The trial court's analysis typifies the "'excessively technical dissection of informants' tips' and the 'judging [of] bits and pieces of information in isolation against ... artificial standards' against which the Supreme Court cautioned in Gates and Upton. See Upton v. Massachusetts [(1984) 466 U.S. 727, 732, 80 L. Ed. 2d 721, 104 S. Ct. 2085.]" (United States v. Reivich, supra, 793 F.2d at p. 960.)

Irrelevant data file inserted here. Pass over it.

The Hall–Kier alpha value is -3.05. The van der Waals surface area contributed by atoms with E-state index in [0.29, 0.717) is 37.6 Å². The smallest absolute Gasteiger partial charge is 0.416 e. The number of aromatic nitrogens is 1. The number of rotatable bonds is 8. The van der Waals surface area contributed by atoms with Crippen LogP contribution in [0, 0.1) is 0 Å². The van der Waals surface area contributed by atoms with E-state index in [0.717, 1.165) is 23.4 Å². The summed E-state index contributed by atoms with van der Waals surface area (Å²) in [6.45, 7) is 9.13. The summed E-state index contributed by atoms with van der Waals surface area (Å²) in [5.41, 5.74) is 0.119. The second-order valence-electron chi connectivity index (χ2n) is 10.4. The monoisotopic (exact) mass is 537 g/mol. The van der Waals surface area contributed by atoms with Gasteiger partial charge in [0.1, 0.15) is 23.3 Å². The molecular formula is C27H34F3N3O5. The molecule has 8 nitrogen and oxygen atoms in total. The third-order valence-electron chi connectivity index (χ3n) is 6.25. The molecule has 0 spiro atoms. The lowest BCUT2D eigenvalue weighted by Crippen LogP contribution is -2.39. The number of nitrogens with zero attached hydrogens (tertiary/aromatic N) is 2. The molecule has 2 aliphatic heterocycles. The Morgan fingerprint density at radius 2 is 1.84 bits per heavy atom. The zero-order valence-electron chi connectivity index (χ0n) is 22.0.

Nothing in the affidavit suggests that the informants' identities were unknown to the police. Rather, the reasonable implication is that the informants' names were simply omitted from the affidavit because of their desire for confidentiality. Moreover, someone tried to conceal baggies containing a white powder from the view of one of the citizen informants, who was a neighbor of respondent, thus suggesting that this informant was not a participant in criminal activity or a potential cocaine purchaser, but was in fact a "prototypical citizen informer" -- a victim reporting a crime that [212 Cal. App. 3d 148] happened to him or a witness who personally observed the crime occur. (People v. Kershaw, supra, 147 Cal.App.3d at p. 754.) [8b] In addition, it is clear that the observations of the two citizen informants concerned activities outside of respondent's residence and in his driveway, consistent with observations of concerned neighbors rather than participants in criminal activities.